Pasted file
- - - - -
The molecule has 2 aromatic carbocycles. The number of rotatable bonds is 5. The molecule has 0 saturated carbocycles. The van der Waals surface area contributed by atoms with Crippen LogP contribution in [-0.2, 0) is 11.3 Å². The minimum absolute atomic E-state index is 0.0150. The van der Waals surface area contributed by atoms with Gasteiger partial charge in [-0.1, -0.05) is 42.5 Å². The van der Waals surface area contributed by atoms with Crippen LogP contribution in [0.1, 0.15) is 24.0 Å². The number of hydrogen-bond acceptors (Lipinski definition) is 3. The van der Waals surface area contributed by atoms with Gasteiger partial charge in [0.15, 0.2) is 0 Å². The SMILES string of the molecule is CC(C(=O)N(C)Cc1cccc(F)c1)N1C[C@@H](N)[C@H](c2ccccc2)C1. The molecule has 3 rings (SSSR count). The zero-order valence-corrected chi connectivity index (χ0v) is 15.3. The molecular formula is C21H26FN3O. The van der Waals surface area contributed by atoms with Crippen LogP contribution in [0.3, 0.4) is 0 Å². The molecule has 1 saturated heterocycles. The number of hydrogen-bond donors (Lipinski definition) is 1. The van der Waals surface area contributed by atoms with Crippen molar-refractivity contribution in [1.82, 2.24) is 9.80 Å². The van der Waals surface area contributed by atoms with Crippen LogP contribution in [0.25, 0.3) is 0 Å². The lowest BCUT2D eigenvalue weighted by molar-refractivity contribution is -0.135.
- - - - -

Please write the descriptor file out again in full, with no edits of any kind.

The molecule has 2 aromatic carbocycles. The number of rotatable bonds is 5. The molecule has 0 saturated carbocycles. The van der Waals surface area contributed by atoms with Crippen LogP contribution in [-0.2, 0) is 11.3 Å². The minimum absolute atomic E-state index is 0.0150. The van der Waals surface area contributed by atoms with Gasteiger partial charge in [-0.1, -0.05) is 42.5 Å². The van der Waals surface area contributed by atoms with Crippen LogP contribution in [0.1, 0.15) is 24.0 Å². The number of hydrogen-bond acceptors (Lipinski definition) is 3. The van der Waals surface area contributed by atoms with Gasteiger partial charge in [0.15, 0.2) is 0 Å². The SMILES string of the molecule is CC(C(=O)N(C)Cc1cccc(F)c1)N1C[C@@H](N)[C@H](c2ccccc2)C1. The molecule has 3 rings (SSSR count). The zero-order valence-corrected chi connectivity index (χ0v) is 15.3. The molecular formula is C21H26FN3O. The van der Waals surface area contributed by atoms with Crippen LogP contribution in [0.3, 0.4) is 0 Å². The molecule has 1 saturated heterocycles. The number of hydrogen-bond donors (Lipinski definition) is 1. The van der Waals surface area contributed by atoms with Crippen molar-refractivity contribution in [1.82, 2.24) is 9.80 Å². The van der Waals surface area contributed by atoms with Crippen LogP contribution in [0.25, 0.3) is 0 Å². The lowest BCUT2D eigenvalue weighted by molar-refractivity contribution is -0.135.